While the design of book spines occupies interesting and unique territory in the world of books, perhaps no one is as invested in them as booksellers and librarians, who look at thousands of them every day and use them as vital tools for locating mis-shelved books. Some spines we admire aesthetically are pragmatically confounding.
Recently, I was looking for It Ain’t So Awful, Falafel on my bookshelf. People generally scan items to sort first by color, then by other information like text (unless the title is giant and bold and thick and highly contrasted on the spine, in which case it can catch our eye before color). Remembering that the cover is yellow, and the book is thick-ish, I scanned in vain for a medium-thick yellow YA spine.
Couldn’t find it by yellow, so I switched to a scan by title — and discovered it hiding behind a tomato-red spine. (Forgive the following photo that appears sideways; I couldn’t get it to load right-side-up, and the blog tool doesn’t support rotation. But you’ll get the idea.)
I really like the contrasting colors visually, but as a bookseller, I admit that searching the shelves for a misplaced needle in a haystack is made exponentially more challenging when the spine is a completely different color from the cover.
Here’s one with a two-tone split, but the designer carried the front cover color around to the spine before cutting it off:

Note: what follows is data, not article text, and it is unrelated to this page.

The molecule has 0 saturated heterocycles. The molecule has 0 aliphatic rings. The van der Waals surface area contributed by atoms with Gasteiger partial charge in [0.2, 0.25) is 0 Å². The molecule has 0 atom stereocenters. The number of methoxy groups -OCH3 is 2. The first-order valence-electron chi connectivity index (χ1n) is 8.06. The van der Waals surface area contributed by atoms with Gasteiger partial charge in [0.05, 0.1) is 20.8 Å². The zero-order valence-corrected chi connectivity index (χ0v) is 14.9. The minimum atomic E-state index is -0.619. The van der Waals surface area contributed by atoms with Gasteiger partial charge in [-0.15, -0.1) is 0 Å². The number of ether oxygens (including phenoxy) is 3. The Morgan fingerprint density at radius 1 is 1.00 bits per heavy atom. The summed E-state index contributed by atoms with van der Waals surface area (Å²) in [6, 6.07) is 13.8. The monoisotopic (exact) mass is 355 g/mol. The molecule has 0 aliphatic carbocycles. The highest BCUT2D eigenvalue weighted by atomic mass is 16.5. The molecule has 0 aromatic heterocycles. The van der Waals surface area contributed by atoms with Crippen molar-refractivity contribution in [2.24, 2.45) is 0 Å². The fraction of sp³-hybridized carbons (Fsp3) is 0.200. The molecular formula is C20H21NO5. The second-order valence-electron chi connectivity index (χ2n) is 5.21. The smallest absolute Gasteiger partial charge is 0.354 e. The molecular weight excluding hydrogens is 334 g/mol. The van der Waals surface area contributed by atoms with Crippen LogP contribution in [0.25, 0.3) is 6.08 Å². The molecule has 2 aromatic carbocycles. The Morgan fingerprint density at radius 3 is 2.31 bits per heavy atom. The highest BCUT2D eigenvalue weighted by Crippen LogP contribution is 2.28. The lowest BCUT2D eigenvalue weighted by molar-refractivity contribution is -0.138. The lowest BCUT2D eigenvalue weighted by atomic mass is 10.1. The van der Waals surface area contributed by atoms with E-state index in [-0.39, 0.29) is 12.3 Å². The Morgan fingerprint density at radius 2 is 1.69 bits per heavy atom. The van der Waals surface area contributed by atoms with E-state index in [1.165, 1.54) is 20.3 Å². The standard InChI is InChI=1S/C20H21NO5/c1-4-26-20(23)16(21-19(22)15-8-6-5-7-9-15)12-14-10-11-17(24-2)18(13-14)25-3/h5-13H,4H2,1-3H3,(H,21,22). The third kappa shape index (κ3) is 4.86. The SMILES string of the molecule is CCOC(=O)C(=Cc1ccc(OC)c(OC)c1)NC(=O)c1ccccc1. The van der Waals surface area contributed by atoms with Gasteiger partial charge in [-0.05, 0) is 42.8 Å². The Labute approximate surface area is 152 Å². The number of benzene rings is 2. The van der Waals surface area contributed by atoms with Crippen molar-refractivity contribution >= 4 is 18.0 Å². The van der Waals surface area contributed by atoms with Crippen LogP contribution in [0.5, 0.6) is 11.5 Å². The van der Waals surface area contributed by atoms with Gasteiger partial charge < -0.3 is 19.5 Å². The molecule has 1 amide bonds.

Much easier to find again by that mental image of the cover we carry in our searching brains.
Sometimes, a bold font choice can overcome a split color. For Snow White, I’d be searching for a red spine given my memory of the cover:
Instead, the spine is black, but the unusual, cool, beautiful bold type makes it easy to spot:
I’m not asking for designers to change anything about the way they create book covers. I’m in awe of the variety and beauty of so many of the books that come through the door. I will say that the spine is more important than designers and publishers might be aware of for sales. A book that disappears on the shelf is less likely to be selected, for one thing, and it is much harder to sell a book if we can’t find it when it’s been mis-shelved by a well-intentioned (but alphabetically challenged) customer. I do wonder if designers wander into bookstores and scan the spines, looking at what pops off the shelf to a customer’s eye. I know I would.
That’s my Friday morning musing. Have a wonderful weekend!
P.S. One more thought about spines: they offer a real-estate challenge for libraries, which have to affix labels over some key information on the bottom 1′-2″ of those spines. We don’t have to worry about that problem, but we do share librarians’ frustrations when series books are not numbered on their spines, or have numbers that are so fancy or small or subtle that they’re hard to see. It’s such an easy choice to add a clear, easy-to-read series number onto the spine of a book. It’s a choice that respects the end users, the buyers, the readers, and most importantly, the readers’ middle-aged-eyesight parents who are buying their kids the books.
Yes! Number your series, please!! I’m talking to you Captain Underpants.
And, if you can, make the type on the spine vertical instead of horizontal, so that if the book is shelved spine-out, the customer doesn’t have to crane her neck at a 90-degree angle to read it.
Amen, Sister! Every book jacket designer should work in a bookstore or library for 90 days minimum.
Yup! Or, books where the author is prominently displayed on the spine or cover, to the detriment of the title. Especially, when the title is also a person’s name!